Juliana Anyanwu, MD MPH
Nominated From: University of Minnesota
Research Site: Uganda
Research Area: Hematology
Primary Mentor: Chandy John
Does Hydroxyurea Protect from Clinical Malaria Episodes in Children with Sickle Cell Disease through an Increase in Hemoglobin F Levels?
Malaria and its impact on the morbidity and mortality of patients with sickle cell anemia is well studied. Heterozygous sickle cell disease (SCD) is protective against clinical malaria and homozygous SCD increases susceptibility to malaria.
Hydroxyurea, an inhibitor of ribonucleotide reductase and a potent inducer of HbF production, has shown many clinical benefits in patients with SCD. Results of clinical trials have shown reduced frequency of hospitalizations, blood transfusions, pain episodes, acute chest syndromes (ACS). There is well established literature on the benefits of hydroxyurea in SCD, however there are no documented clinical studies on the consequences/outcomes of using this drug in malaria endemic regions. There are concerns of using hydroxyurea in malarious environments as some studies have shown upregulation of intracelluar adhesion molecule 1 (ICAM-1) in endothelial cells, which in turn could lead to increased sequestration and adverse malaria events. However, literature has been conflicting on the relationship between ICAM-1 levels and hydroxyurea.
Given the lack of documented clinical studies on the effects of hydroxyurea in malaria endemic regions, a prospective, randomized phase III double-blinded placebo-controlled trial, (NOHARM study) has been developed, using oral hydroxyurea for pediatric patients with sickle cell anemia in this region. It will become the first prospective study to examine hydroxyurea’s use in SCD in a malaria endemic region, and the results can be extrapolated to other Sub-Saharan African countries . As a subset of the NOHARM study, I aim to establish a clearer understanding of the relationship between HbF levels and the risk of malaria.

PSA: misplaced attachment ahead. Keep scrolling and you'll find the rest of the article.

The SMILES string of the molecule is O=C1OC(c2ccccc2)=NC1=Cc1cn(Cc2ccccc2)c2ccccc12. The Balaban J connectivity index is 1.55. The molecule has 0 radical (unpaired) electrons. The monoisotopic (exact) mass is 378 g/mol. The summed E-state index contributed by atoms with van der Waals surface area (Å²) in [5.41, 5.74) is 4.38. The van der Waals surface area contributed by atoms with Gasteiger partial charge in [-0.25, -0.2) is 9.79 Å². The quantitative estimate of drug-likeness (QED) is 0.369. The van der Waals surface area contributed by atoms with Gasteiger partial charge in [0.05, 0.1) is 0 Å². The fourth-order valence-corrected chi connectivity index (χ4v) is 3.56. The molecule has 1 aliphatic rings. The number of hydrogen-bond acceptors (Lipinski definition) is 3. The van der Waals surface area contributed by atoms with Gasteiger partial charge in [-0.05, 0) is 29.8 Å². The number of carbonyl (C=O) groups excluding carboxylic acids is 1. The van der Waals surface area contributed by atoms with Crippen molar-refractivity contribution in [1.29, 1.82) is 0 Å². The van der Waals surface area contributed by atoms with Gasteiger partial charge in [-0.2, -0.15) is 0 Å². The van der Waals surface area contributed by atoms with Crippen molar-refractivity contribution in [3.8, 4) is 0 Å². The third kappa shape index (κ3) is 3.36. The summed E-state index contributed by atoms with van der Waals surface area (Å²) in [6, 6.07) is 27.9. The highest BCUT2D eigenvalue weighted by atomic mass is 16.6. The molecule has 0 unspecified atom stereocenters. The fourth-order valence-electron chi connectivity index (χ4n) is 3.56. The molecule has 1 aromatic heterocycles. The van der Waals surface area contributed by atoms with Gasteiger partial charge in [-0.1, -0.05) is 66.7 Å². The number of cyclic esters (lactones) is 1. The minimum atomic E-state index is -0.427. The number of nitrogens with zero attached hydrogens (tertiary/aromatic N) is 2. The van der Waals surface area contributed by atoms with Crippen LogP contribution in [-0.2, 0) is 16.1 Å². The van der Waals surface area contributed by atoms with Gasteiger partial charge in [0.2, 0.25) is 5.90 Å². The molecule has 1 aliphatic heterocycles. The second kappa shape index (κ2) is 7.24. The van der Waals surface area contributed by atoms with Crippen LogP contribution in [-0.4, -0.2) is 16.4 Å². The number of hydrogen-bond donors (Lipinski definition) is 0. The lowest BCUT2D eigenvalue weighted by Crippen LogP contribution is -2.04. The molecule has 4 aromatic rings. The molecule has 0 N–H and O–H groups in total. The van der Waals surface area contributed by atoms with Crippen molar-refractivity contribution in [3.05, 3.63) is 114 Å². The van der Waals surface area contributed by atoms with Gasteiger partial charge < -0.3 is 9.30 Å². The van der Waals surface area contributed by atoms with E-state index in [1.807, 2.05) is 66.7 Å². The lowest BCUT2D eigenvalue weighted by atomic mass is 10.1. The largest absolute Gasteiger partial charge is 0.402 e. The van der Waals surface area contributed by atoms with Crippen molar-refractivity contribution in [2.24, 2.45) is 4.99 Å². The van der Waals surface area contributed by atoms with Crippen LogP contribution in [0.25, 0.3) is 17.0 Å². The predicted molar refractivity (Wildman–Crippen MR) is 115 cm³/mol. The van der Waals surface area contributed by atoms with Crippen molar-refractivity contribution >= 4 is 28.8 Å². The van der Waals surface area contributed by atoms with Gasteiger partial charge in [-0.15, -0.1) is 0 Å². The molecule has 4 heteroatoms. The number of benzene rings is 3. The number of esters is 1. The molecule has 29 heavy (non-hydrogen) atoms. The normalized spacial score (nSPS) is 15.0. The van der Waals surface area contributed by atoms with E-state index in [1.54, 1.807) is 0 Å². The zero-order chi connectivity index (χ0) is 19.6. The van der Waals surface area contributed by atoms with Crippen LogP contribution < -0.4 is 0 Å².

85% of malaria cases and 90% of malaria deaths occur in the continent of Africa. Malaria deaths disproportionately affect children under five years of age, making up 77% of deaths in this age group. Plasmodium falciparum infection is considered to contribute significantly to this morbidity and mortality. The ability of P.falciparum to sequester in microvascular capillaries of organs (i.e. the brain) is a contributing factor, and is mediated by the binding of P.falciparum erythrocyte membrane protein 1 (PfEMP-1, the parasite’s cytoadherence antigen) to varying host receptors such as CD36, ICAM-1, VCAM-1. Sequestration contributes to endothelial dysfunction and microvascular inflammation. It is these cytoadherence interactions that are said to highly contribute to the development of malaria symptoms and development of high parasite densities. In newborns and infants under six months of age, there is a very low incidence of severe disease and low parasitemias. Passive maternal immunity, nutrition (breast milk does not contain p-aminobenzoic acid, a nutrient known to increase parasite growth) and elevated levels of fetal hemoglobin (HbF) are some explanations provided for infant resistance to malaria, with more than one factor potentially being involved.
After six months of age, susceptibility to severe malarial infection increases in endemic areas. It has been proposed that HbF confers malaria protection by imparing cytoadherence of P.falciparum infected red blood cells to microvascular endothelial cells (MVECs). Hb variants- HbS and HbC, are also found to be protective against severe P.falciparum infection, and studies have shown they display compromised adherence of PfRBC to MVECs in addition to disrupting rosetting. Further research is warranted in regards to assessing how HbF levels correlate to the risk of malaria.
Dr. Anyanwu in the News
The Fogarty International Center at the NIH which funds the Global Health Fellows published an interview with Juliana, a trainee in Uganda. Learn more about her research on sickle cell anemia.